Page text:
Dir: Ahn Goocjin | Dragons and Tigers | South Korea | 2015 | 90 minutes
Those who have seen the French film Amelie know it as an upbeat, quirky, colourful film about an eccentric young woman. In that case, Alice in Earnestland is its darker, satirical, Korean twin sister.
Directed by Ahn Goocjin, the film revolves around a troubled young woman named Soonam. Having excelled in high school and gifted with extreme dexterity, she seems set for a bright future among the corporate elite. Unfortunately, in the age of computers, her talents are useless, and her promising career is short lived. As a result, her life turns into a never-ending downward spiral. A spiral that includes various financial burdens, a handicapped husband and self-interested bureaucrats preventing her from a rebound. As more desperation sets in, she becomes hellbent to do whatever it takes to get out of it.
The film is primarily a satire targeting bureaucracy. Throughout the story, it highlights many flaws and hypocrisies plaguing the system — in very clever ways too. At one point, doctors recommend Soonam’s deaf husband an electronic hearing transplant to improve his life. Ironically, that same hearing aid becomes the source of his degradation, leading doctors to recommend him euthanasia instead. Indeed it is a depressing notion, yet cunningly executed.
On that note, much of the film’s content is extremely dark. Some examples include attempting suicide, graphic violence (including torture), and simply the harsh reality of being near the poverty line. For those unprepared, it can be disturbing, yet even emotional at times.
Despite that, the film still somehow provides shameless fun as a dark satire. Character traits and flaws are humorously exaggerated, especially when they are in action. Some of the graphic moments are akin to well-executed cartoon mistake gags. Also, many silly situations act as clever analogies to larger social problems. These include people blindly signing petitions or leaders only counting the ‘Yes’ votes in a show of hands.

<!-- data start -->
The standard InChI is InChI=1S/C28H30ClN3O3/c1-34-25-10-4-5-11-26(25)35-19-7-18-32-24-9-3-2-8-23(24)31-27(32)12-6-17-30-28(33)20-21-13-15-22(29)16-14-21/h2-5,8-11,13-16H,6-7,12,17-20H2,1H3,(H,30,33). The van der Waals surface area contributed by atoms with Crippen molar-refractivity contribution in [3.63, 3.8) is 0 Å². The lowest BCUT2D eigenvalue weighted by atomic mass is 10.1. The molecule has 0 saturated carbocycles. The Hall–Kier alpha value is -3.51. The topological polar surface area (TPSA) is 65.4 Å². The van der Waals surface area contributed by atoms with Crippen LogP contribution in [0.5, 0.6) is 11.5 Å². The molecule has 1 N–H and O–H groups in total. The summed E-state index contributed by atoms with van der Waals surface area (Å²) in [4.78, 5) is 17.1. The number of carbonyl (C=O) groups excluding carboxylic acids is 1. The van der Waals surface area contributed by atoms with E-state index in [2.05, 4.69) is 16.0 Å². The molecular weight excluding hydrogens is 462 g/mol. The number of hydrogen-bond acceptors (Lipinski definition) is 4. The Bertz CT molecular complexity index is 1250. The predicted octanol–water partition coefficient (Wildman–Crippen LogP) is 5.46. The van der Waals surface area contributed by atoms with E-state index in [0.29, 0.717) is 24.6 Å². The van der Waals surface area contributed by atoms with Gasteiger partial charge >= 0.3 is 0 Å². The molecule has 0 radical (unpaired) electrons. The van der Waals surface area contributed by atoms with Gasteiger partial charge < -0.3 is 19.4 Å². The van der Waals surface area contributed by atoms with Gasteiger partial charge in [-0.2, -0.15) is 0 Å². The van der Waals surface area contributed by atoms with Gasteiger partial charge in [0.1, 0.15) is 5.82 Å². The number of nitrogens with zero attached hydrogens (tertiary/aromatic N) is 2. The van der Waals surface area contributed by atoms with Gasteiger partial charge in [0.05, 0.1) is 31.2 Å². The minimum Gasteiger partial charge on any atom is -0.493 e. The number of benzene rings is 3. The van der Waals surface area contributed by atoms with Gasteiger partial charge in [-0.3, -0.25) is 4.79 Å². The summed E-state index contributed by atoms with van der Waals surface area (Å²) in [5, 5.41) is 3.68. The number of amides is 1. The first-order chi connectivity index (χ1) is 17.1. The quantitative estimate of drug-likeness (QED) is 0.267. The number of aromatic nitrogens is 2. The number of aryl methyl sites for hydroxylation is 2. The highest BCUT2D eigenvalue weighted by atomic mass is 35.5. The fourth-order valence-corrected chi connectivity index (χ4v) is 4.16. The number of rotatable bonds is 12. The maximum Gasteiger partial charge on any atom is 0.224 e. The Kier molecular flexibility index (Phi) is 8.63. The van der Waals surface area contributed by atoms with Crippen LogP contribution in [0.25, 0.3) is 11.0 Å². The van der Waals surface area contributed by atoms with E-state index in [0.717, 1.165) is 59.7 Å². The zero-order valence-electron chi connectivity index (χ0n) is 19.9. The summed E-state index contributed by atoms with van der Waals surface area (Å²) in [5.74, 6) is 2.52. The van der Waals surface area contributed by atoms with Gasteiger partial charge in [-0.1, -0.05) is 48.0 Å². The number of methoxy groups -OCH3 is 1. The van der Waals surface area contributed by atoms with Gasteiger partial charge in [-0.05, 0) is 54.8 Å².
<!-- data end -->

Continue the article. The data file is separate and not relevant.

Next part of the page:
The biggest contributors to this crude enjoyment are its audiovisual beats. The editing is slick; each cut and sound effect designed to stimulate tinges of amusement. Returning to the topic of suicide, this technique managed to incite a tiny chuckle during one related moment. This sense of rapidity is even better with Soonam’s incredible dexterity. Her flawlessly fast-paced actions add to the rhythm — from throwing business card shurikens, to hypnotically arranging an abacus. Even if its humor goes over your head, this visceral beat keeps it engaging to watch.
Visuals alone, the film is very attractive to look at. Almost every shot is treated like a painting. Everything within the frame is meaningfully positioned; color tones are consistent, yet vibrant. Whether a scene is warm or grisly, there is a clear effort to give it the right look. Like a Wes Anderson film, a good amount of these shots could be hung up on your wall.
There are few issues despite the morbid fun. Its eccentricity can feel somewhat excessive at times, and the film can benefit from a little more poignancy. That way, its satirical highs can be all the more sweeter. These do not significantly detract from the experience though, and the movie still delivers a fitting emotional catharsis near the end.
Overall, Alice in Earnestland is a depressing lesson successfully peppered with creativity and wit. Indeed, there will be unease with how it addresses such heavy issues. That said, it’s certainly something not to miss — especially if you share its pitch-black sense of humour.